LAT1 not only supplies cancer cells with amino acids essential for biomolecule synthesis but also regulates phosphorylation signaling [3, 4]. LAT1 inhibition dramatically decreases the uptake of leucine, one of the LAT1 substrates, in cancer cells [8, 10, 11, 14, 15, 17,18,19], which implies that leucine uptake strongly depends on LAT1. Therefore, it has been well established that leucine stimulates the mechanistic target of rapamycin kinase complex 1 (mTORC1), known as a central hub of nutrient signaling [3, 20]. Consistent with this, previous studies have shown that LAT1 inhibition reduces mTORC1 activity [12, 15, 18, 21]. Therefore, it seems reasonable to assume that LAT1 continuously stimulates phosphorylation signals by maintaining intracellular amino acid pools in cancer cells. Elucidation of these LAT1-dependent signals would expand our understanding of cancer metabolic reprogramming, and provide candidates for LAT1 inhibitor-based combination therapies. To comprehensively examine cancer cellular signaling, phosphoproteomics is a powerful tool . However, cellular homeostatic responses should be considered when examining phosphorylation changes induced by drugs which interrupt metabolic pathway. For example, the decrease of intracellular amino acid levels induces the transcription of amino acid transporters [23,24,25], and autophagy , which compensates for starved amino acids induced by LAT1 inhibition. Through these mechanisms, long-term LAT1 inhibition may lead to recovery of the decreased LAT1 substrate levels, and restore the altered cellular signaling. To avoid effects of compensatory metabolic processes, it may be useful to study phosphorylation changes with short-time drug treatment before homeostatic responses occur. However, no studies on nutrient flux-inhibited conditions have applied this approach to examine phosphoproteome, compared with long-time treatment.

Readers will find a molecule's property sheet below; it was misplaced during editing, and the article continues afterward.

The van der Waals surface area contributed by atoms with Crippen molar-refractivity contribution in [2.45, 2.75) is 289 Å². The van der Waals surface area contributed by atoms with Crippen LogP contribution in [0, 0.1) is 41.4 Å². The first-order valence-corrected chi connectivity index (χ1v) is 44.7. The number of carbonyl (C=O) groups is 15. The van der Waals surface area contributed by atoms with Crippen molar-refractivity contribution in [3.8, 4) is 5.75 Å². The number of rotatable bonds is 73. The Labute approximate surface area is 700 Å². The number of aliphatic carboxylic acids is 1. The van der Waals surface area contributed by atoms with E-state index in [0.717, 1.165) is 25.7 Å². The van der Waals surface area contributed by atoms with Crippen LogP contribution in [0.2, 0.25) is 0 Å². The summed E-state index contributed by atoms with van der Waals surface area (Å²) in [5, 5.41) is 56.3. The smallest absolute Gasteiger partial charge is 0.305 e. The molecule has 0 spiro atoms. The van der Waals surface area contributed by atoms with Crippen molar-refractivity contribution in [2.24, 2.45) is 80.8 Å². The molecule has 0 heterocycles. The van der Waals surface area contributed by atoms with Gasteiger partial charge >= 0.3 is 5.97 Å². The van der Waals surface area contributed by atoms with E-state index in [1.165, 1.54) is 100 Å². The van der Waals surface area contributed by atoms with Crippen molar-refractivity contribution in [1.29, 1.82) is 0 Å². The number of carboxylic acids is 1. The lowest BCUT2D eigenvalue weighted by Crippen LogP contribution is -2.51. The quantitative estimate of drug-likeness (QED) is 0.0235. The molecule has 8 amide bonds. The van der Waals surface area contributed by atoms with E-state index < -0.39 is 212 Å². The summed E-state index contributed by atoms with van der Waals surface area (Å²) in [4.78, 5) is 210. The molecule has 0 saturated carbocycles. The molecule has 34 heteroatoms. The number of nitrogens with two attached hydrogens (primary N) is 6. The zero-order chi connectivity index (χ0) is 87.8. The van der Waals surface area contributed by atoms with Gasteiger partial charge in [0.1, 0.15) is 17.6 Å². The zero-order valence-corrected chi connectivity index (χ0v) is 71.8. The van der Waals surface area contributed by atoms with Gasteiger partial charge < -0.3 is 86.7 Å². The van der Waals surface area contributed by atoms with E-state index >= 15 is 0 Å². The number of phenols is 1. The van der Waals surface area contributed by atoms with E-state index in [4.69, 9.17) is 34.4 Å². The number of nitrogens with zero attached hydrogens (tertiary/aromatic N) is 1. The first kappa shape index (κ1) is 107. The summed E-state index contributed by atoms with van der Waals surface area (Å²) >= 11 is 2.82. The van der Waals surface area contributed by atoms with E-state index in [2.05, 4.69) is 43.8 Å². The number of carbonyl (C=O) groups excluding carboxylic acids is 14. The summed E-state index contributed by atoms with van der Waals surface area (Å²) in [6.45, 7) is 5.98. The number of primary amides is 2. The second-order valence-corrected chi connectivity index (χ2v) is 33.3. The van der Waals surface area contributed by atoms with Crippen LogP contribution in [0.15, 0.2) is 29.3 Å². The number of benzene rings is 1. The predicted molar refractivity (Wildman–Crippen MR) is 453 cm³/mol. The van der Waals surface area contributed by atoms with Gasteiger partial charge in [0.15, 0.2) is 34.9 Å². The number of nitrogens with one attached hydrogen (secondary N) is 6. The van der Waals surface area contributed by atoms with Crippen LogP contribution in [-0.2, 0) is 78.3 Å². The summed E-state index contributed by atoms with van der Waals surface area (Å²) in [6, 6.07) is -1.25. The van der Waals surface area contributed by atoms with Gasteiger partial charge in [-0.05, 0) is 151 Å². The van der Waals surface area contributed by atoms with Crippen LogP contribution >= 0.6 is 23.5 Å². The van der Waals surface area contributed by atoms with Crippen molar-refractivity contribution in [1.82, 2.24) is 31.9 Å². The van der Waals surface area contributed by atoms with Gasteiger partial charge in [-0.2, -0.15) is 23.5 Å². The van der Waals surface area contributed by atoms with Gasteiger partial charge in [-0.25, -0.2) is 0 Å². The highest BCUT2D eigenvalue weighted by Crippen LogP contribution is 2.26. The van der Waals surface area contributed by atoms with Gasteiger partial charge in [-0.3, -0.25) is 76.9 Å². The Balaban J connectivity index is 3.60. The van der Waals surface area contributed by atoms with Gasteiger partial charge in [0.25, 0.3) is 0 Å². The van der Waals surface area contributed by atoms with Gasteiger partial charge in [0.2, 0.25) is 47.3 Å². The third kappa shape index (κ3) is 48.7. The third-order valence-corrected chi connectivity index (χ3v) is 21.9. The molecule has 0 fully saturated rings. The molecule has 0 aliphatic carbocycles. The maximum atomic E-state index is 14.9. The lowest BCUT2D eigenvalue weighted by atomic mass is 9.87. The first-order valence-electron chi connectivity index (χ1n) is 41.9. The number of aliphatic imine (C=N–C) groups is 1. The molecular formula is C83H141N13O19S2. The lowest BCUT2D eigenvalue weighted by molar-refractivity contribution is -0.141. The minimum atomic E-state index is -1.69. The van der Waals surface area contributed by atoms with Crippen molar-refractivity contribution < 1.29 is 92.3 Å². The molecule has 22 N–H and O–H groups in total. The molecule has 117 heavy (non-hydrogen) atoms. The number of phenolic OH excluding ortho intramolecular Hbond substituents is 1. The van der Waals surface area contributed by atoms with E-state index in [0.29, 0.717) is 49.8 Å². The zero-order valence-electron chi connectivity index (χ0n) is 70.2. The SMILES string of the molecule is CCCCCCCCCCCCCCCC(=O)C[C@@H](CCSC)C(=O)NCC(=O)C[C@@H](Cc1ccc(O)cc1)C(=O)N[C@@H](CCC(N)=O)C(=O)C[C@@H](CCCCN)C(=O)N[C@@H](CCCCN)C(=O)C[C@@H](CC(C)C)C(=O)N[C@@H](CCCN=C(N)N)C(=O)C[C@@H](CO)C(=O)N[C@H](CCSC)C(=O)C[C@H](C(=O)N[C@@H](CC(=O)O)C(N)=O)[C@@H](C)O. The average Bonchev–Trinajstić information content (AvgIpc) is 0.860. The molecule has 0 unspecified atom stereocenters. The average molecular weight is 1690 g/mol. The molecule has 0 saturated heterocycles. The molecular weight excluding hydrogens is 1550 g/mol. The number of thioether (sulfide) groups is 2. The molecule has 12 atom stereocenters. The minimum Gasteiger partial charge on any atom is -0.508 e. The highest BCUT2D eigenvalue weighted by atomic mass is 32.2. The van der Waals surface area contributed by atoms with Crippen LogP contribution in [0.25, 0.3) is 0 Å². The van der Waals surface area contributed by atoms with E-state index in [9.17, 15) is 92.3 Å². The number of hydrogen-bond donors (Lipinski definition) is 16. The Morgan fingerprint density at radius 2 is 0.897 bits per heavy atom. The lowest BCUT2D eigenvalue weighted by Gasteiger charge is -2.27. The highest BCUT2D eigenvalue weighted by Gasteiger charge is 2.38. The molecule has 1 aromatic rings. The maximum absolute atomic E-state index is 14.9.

Previously, we conducted phosphoproteomics on BTC cells treated with JPH203 for 24 h, and identified thousands of changes in phosphorylation . The study provided insights into changes in signaling pathways that contribute to the anticancer effect of JPH203. However, as mentioned above, such prolonged LAT1 inhibition is inadequate for examining the alteration of phosphorylation signals directly caused by LAT1 inhibition because of possible homeostatic compensatory responses and feedback signal regulation. Therefore, in this study, we conducted phosphoproteomics on cancer cells subjected to short-time JPH203 treatment. We, moreover, measured the intracellular LAT1 substrate levels to evaluate phosphoproteomics data in immediate response to the intracellular amino acid level changes due to LAT1 inhibition. In addition, the downregulated phosphorylation of proteins involved in cell cycle regulation and RNA splicing, immediately following LAT1 inhibition, occurred commonly among cell lines. Furthermore, this study focused on a possible regulator revealed by phosphoproteomics, CK2, a highly active kinase in cancers, involved in various biological processes, including cell cycle regulation and RNA splicing [27,28,29,30,31]. We found downregulation of CK2-related pathways by LAT1 inhibition and enhanced suppression of BTC cell proliferation and migration by combining JPH203 and a CK2-inhibitor, suggesting a potential candidate for LAT1 inhibitor-based combination therapy.